Nonprofit/non-government organizations serve good causes that complement government and public executions without a profit motive.
The good causes are essentially for particular classes of people like women, children, the youth and elderly, refugees, and with main focus areas including health, education, environment, social and political welfare.
These NGOs run their activities through funding received in form of contributions, grants and donations. It should however be noted that their funding background creates a mistaken assumption of an automatic tax free environment that NGOs are not subject to taxation.
NGOs in Uganda do not have a special tax regime. Whereas their income has relief from income tax, specific tax obligations are not waived/exempted by law – for example withholding taxes on employees and suppliers, stamp duty on legal instruments, all indirect taxes on supplies, services such as utilities; water, electricity etc.
As far as Uganda’s income tax legislation is concerned, NGOs will normally have no income tax liability because of the nature of business they conduct which is nonprofit.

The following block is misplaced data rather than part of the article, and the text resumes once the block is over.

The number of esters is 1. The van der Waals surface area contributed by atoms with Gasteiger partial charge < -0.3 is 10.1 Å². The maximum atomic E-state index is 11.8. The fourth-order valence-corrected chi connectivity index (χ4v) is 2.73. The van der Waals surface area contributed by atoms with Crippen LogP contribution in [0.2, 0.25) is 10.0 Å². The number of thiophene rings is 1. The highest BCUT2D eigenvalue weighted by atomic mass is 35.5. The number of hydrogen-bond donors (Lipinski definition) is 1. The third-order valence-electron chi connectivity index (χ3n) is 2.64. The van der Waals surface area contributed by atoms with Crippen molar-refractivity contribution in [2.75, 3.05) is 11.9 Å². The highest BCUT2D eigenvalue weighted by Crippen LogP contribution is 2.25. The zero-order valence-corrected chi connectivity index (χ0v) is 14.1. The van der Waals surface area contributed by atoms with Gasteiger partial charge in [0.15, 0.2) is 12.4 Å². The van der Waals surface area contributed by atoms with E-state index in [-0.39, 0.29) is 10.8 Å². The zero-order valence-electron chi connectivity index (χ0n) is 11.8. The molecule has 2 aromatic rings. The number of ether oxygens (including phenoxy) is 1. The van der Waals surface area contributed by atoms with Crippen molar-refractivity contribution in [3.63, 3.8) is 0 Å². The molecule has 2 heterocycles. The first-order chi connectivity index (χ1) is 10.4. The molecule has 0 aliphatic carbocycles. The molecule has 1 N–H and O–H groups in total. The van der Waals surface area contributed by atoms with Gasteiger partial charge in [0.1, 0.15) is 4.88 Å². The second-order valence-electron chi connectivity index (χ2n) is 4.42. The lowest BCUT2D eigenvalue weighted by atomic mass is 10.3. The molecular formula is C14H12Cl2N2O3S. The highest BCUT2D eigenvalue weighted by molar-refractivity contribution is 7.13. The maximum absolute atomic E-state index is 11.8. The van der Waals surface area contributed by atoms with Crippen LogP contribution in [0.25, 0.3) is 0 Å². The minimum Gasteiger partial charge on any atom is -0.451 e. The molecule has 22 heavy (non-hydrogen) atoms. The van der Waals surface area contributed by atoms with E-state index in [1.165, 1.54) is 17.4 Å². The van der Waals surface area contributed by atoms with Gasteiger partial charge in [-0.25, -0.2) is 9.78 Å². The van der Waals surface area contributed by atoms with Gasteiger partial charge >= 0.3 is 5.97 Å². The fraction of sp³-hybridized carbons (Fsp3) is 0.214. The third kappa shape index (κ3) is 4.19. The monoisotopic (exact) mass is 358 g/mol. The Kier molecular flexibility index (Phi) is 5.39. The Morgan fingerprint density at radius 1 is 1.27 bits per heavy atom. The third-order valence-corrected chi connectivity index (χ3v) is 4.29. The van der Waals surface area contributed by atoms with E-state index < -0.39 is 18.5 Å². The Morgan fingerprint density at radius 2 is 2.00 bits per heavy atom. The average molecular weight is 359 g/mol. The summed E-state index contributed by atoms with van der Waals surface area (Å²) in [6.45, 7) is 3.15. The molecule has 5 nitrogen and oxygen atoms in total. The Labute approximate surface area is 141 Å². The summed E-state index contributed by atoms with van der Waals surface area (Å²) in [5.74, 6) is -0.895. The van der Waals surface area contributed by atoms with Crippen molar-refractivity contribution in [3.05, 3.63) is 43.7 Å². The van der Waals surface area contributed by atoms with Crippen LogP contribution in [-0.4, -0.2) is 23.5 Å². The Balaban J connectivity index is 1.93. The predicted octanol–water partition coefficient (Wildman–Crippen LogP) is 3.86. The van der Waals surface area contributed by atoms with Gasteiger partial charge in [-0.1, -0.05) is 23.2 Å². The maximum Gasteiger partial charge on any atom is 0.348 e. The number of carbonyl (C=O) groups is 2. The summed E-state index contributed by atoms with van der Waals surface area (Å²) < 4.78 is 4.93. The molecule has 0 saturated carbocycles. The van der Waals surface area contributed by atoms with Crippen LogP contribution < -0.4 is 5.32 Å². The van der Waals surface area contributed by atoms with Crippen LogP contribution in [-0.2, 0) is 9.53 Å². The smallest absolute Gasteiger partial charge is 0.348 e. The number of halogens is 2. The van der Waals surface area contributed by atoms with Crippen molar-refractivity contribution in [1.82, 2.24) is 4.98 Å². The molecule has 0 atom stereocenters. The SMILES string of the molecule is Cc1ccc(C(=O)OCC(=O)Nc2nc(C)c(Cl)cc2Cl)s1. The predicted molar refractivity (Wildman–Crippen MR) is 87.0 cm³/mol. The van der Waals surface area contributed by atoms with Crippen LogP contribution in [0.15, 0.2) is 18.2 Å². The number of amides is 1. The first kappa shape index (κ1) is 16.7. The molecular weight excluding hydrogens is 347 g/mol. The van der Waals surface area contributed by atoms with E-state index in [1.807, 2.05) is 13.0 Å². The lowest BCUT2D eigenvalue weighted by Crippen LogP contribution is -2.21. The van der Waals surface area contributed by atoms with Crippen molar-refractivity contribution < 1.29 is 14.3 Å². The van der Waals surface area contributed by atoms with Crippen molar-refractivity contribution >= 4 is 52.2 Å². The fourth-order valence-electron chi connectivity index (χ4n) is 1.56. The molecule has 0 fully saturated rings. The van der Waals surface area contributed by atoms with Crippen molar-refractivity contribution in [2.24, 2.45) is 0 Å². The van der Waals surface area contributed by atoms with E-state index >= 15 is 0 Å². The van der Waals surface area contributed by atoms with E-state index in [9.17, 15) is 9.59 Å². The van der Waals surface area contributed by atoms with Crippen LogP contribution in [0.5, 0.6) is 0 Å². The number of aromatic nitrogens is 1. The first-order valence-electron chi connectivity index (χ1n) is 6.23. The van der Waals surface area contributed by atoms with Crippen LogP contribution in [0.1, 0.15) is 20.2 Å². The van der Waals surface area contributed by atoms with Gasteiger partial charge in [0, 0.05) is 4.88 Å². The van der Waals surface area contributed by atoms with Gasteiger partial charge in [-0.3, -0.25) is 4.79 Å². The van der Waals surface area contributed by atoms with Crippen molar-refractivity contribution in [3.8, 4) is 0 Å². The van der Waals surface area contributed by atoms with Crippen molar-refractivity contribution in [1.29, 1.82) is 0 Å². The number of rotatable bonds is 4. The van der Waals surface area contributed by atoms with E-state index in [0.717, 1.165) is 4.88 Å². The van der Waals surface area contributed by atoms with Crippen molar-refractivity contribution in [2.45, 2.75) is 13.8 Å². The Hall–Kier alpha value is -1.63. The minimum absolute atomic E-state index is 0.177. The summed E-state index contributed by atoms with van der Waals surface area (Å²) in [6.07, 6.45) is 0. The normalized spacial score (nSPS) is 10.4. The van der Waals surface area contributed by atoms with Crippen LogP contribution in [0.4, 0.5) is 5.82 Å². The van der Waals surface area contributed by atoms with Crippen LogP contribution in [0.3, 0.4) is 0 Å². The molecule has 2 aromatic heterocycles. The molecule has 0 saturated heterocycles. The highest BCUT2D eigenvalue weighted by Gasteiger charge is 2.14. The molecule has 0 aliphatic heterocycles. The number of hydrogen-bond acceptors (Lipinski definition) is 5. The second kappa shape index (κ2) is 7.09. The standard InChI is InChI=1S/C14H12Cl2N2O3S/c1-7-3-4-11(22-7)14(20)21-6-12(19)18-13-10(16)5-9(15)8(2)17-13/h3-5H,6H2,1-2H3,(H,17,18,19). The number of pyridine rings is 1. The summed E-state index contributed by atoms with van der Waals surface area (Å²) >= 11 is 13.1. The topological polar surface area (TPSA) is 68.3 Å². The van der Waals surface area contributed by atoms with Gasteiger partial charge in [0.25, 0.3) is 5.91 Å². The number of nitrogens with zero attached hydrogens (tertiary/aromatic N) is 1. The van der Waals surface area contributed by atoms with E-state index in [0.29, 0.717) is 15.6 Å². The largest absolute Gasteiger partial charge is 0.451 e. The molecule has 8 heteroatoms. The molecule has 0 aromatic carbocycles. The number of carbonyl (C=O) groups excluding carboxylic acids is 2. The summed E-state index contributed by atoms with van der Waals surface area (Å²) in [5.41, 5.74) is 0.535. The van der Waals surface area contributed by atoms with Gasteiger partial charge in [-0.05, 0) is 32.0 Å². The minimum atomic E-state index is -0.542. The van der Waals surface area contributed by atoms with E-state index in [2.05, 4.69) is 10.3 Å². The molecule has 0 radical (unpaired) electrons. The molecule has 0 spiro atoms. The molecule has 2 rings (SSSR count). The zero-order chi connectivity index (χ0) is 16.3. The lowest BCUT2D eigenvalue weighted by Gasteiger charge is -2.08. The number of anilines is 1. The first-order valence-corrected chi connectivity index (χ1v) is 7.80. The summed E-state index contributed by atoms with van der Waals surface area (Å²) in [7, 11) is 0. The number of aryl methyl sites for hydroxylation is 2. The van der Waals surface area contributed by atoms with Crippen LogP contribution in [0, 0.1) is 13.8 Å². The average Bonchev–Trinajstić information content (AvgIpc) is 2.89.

At a practical level, the funding received by NGOs forms their business income. NGOs must therefore take steps to ensure that their funds/receipts are not taxed.
NGOs can apply to the Commissioner General URA for written rulings for recognition as exempt organizations.
Short of this procedure, NGOs cannot claim to be exempted from income tax.
When the NGO has obtained a ruling for recognition as an exempt organization, it will be issued with a certificate of Exemption by the tax Authority.
It should be noted that as an exempted NGO, the NGO must desist from any profitable activities or else, there is risk that evens will be broken and the exempt status will be lost.
Nevertheless, it is advisable that if the organization engages in profitable activities, it should use any profits to fulfill its objectives. Per se the profit should not benefit any private person other than for use in fulfilling the organization’s objectives.
As an exempted organization under Uganda’s income tax legislation does not negate the obligation to file income tax returns. Like other entities (companies, partnerships or trust), the obligation to file income tax returns is mandatory even if no tax is payable.
In conclusion, Taxation of NGOs in Uganda is a complex subject. Any NGO sealed in the misconception that tax is not of much concern for them should foresee this as a risk to their activities in the future.
Lawyer and Tax Consultant at
M/s PHLEB Associated Advocates. Contact: email@example.com